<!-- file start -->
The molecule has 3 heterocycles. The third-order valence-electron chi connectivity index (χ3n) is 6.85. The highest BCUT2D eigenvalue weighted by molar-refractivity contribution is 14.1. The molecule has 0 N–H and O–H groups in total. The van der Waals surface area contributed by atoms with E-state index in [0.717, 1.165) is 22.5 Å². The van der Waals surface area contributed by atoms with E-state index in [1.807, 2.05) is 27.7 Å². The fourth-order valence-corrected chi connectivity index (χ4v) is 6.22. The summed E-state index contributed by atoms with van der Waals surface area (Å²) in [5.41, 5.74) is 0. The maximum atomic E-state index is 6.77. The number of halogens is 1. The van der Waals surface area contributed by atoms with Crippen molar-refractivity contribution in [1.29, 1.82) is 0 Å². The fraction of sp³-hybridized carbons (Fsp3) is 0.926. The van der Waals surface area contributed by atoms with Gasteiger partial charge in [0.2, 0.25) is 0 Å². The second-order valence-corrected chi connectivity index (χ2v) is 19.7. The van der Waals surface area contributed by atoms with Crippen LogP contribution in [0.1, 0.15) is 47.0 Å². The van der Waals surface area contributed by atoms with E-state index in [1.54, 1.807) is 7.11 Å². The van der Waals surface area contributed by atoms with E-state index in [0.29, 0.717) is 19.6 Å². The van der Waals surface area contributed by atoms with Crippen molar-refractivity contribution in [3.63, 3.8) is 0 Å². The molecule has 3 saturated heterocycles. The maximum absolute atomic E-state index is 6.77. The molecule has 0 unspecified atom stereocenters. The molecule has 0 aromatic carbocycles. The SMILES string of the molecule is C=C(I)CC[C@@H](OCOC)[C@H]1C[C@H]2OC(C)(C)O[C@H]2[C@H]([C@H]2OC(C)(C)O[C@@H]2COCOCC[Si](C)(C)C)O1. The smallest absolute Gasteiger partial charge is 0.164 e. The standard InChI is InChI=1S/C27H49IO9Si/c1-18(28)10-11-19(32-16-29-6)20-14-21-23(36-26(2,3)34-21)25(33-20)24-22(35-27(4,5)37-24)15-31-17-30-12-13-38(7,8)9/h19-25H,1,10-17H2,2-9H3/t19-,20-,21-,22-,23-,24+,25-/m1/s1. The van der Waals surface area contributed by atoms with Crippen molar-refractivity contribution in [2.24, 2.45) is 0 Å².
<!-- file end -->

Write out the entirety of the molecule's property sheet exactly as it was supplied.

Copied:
The molecule has 3 heterocycles. The third-order valence-electron chi connectivity index (χ3n) is 6.85. The highest BCUT2D eigenvalue weighted by molar-refractivity contribution is 14.1. The molecule has 0 N–H and O–H groups in total. The van der Waals surface area contributed by atoms with E-state index in [0.717, 1.165) is 22.5 Å². The van der Waals surface area contributed by atoms with E-state index in [1.807, 2.05) is 27.7 Å². The fourth-order valence-corrected chi connectivity index (χ4v) is 6.22. The summed E-state index contributed by atoms with van der Waals surface area (Å²) in [5.41, 5.74) is 0. The maximum atomic E-state index is 6.77. The number of halogens is 1. The van der Waals surface area contributed by atoms with Crippen molar-refractivity contribution in [1.29, 1.82) is 0 Å². The fraction of sp³-hybridized carbons (Fsp3) is 0.926. The van der Waals surface area contributed by atoms with Gasteiger partial charge in [0.2, 0.25) is 0 Å². The second-order valence-corrected chi connectivity index (χ2v) is 19.7. The van der Waals surface area contributed by atoms with Crippen LogP contribution in [0.1, 0.15) is 47.0 Å². The van der Waals surface area contributed by atoms with E-state index in [1.54, 1.807) is 7.11 Å². The van der Waals surface area contributed by atoms with E-state index in [0.29, 0.717) is 19.6 Å². The van der Waals surface area contributed by atoms with Crippen molar-refractivity contribution in [3.63, 3.8) is 0 Å². The molecule has 3 saturated heterocycles. The maximum absolute atomic E-state index is 6.77. The molecule has 0 unspecified atom stereocenters. The molecule has 0 aromatic carbocycles. The SMILES string of the molecule is C=C(I)CC[C@@H](OCOC)[C@H]1C[C@H]2OC(C)(C)O[C@H]2[C@H]([C@H]2OC(C)(C)O[C@@H]2COCOCC[Si](C)(C)C)O1. The smallest absolute Gasteiger partial charge is 0.164 e. The standard InChI is InChI=1S/C27H49IO9Si/c1-18(28)10-11-19(32-16-29-6)20-14-21-23(36-26(2,3)34-21)25(33-20)24-22(35-27(4,5)37-24)15-31-17-30-12-13-38(7,8)9/h19-25H,1,10-17H2,2-9H3/t19-,20-,21-,22-,23-,24+,25-/m1/s1. The van der Waals surface area contributed by atoms with Crippen molar-refractivity contribution in [2.24, 2.45) is 0 Å².